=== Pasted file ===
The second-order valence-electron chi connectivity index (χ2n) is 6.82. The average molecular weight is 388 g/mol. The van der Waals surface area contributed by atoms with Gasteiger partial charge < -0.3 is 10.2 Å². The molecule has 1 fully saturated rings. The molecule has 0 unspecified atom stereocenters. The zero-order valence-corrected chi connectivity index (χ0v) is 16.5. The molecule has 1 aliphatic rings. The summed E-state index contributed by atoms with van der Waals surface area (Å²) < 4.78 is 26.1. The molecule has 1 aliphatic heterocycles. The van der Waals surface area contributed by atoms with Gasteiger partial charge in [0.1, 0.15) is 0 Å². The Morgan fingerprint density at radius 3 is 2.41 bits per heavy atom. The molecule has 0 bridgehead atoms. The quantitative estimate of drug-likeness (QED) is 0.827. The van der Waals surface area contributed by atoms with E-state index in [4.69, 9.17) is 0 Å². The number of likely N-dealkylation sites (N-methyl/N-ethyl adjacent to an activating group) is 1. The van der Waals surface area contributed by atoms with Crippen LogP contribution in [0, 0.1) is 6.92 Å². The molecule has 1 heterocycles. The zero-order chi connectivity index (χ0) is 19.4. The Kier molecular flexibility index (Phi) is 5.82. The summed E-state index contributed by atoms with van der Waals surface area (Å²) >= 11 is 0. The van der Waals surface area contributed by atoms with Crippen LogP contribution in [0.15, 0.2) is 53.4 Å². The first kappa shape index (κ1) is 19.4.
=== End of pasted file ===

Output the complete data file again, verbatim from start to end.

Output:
The second-order valence-electron chi connectivity index (χ2n) is 6.82. The average molecular weight is 388 g/mol. The van der Waals surface area contributed by atoms with Gasteiger partial charge < -0.3 is 10.2 Å². The molecule has 1 fully saturated rings. The molecule has 0 unspecified atom stereocenters. The zero-order valence-corrected chi connectivity index (χ0v) is 16.5. The molecule has 1 aliphatic rings. The summed E-state index contributed by atoms with van der Waals surface area (Å²) < 4.78 is 26.1. The molecule has 1 aliphatic heterocycles. The van der Waals surface area contributed by atoms with Gasteiger partial charge in [0.1, 0.15) is 0 Å². The Morgan fingerprint density at radius 3 is 2.41 bits per heavy atom. The molecule has 0 bridgehead atoms. The quantitative estimate of drug-likeness (QED) is 0.827. The van der Waals surface area contributed by atoms with E-state index in [4.69, 9.17) is 0 Å². The number of likely N-dealkylation sites (N-methyl/N-ethyl adjacent to an activating group) is 1. The van der Waals surface area contributed by atoms with Crippen LogP contribution in [0, 0.1) is 6.92 Å². The molecule has 1 heterocycles. The zero-order chi connectivity index (χ0) is 19.4. The Kier molecular flexibility index (Phi) is 5.82. The summed E-state index contributed by atoms with van der Waals surface area (Å²) >= 11 is 0. The van der Waals surface area contributed by atoms with Crippen LogP contribution in [0.15, 0.2) is 53.4 Å². The first kappa shape index (κ1) is 19.4.